Thursday 29 March 2018

BAHRAIN: Qatari Jets Intercept Two UAE Civilian Planes In Bahrain

Qatari fighter jets flew near to two UAE-registered civilian aircraft passing through Bahrain, forcing the captain of one of the flights to alter course to avoid collision.

The incident was reported on Monday by the General Civil Aviation Authority (GCAA) of the United Arab Emirates, which warned of the dangers posed by the Qatari jets.

It described the development as an infringement of Bahrain’s airspace. The decision showed disregard for the safety of flight plans of aircraft as notified to the International Civil Aviation Organisation, it said.

A statement that this act was preceded by two similar actions has been filed with the ICAO.

In the earlier incidents, Qatar fighter jets harassed UAE military aircraft on three occasions, while its airforce also intercepted two Emirati civilian airliners on January 15, which led the UAE to file a complaint at the UN.

Brig Gen Helal Al Qubaisi of the Armed Forces said a Qatari jet approached a UAE F-16 on December 27 last year.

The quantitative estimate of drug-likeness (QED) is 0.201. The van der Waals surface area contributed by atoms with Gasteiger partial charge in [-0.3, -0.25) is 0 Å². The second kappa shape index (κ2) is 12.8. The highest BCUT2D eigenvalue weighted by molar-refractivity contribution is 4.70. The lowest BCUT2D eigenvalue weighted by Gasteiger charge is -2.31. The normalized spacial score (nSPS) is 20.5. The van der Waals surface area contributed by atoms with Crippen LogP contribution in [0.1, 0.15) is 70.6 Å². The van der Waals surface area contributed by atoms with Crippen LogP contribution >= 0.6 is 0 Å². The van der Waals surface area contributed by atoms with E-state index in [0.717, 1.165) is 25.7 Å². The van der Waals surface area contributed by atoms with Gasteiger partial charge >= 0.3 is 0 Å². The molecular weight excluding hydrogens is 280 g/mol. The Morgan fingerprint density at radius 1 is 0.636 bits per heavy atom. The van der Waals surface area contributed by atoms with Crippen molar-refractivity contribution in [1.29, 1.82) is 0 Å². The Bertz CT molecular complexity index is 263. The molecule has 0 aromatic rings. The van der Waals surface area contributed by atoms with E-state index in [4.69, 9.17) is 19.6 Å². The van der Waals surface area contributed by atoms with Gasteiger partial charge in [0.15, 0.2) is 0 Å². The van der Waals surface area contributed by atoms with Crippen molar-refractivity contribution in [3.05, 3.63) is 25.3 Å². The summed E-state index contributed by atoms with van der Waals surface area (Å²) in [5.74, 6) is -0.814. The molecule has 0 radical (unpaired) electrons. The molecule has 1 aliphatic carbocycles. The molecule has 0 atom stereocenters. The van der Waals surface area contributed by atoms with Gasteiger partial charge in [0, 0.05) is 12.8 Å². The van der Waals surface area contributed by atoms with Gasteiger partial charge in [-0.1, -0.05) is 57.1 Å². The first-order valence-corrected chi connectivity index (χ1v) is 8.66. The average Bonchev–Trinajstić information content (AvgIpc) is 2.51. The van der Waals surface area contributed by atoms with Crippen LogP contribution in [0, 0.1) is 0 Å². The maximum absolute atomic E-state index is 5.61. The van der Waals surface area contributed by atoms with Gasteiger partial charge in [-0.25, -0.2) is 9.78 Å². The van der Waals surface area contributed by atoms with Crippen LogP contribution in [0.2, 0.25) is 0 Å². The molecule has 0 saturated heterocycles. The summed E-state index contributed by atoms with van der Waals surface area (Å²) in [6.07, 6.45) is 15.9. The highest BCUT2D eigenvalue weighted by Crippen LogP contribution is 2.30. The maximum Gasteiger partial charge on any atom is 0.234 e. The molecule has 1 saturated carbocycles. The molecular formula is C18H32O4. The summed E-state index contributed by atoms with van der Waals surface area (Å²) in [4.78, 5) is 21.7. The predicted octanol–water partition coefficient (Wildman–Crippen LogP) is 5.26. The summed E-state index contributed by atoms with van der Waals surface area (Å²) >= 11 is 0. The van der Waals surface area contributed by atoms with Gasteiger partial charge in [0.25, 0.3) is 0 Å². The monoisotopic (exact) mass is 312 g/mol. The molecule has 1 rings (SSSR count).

They claim the aircraft violated Qatari airspace. It didn’t, Gen Al Qubaisi said. They jeopardised lives.

The other two military incidents, on January 3 and January 12, involved a UAE Twin Otter aircraft and a C-130 cargo plane.

The UAE has lodged a complaint with the UN against Qatar after its jets intercepted two Emirati civilian aircraft while on routine flights to Bahrain.

The head of the Emirates’ General Civil Aviation Authority, Saif Al Suweidi, said at the time the first UAE civilian aircraft, identified as an Emirates flight, was intercepted at 10.30am and the second at 11am.

Both planes landed safely in the Bahraini capital and were able to complete their return flights without incident. Qatar denied the claims.

The complaint was in the form of a note submitted to both the UN Security Council president and the UN General Assembly president.

It said the interception was a threat to safety of the civil flights and a breach to the rules of international law.

Tourism Observer

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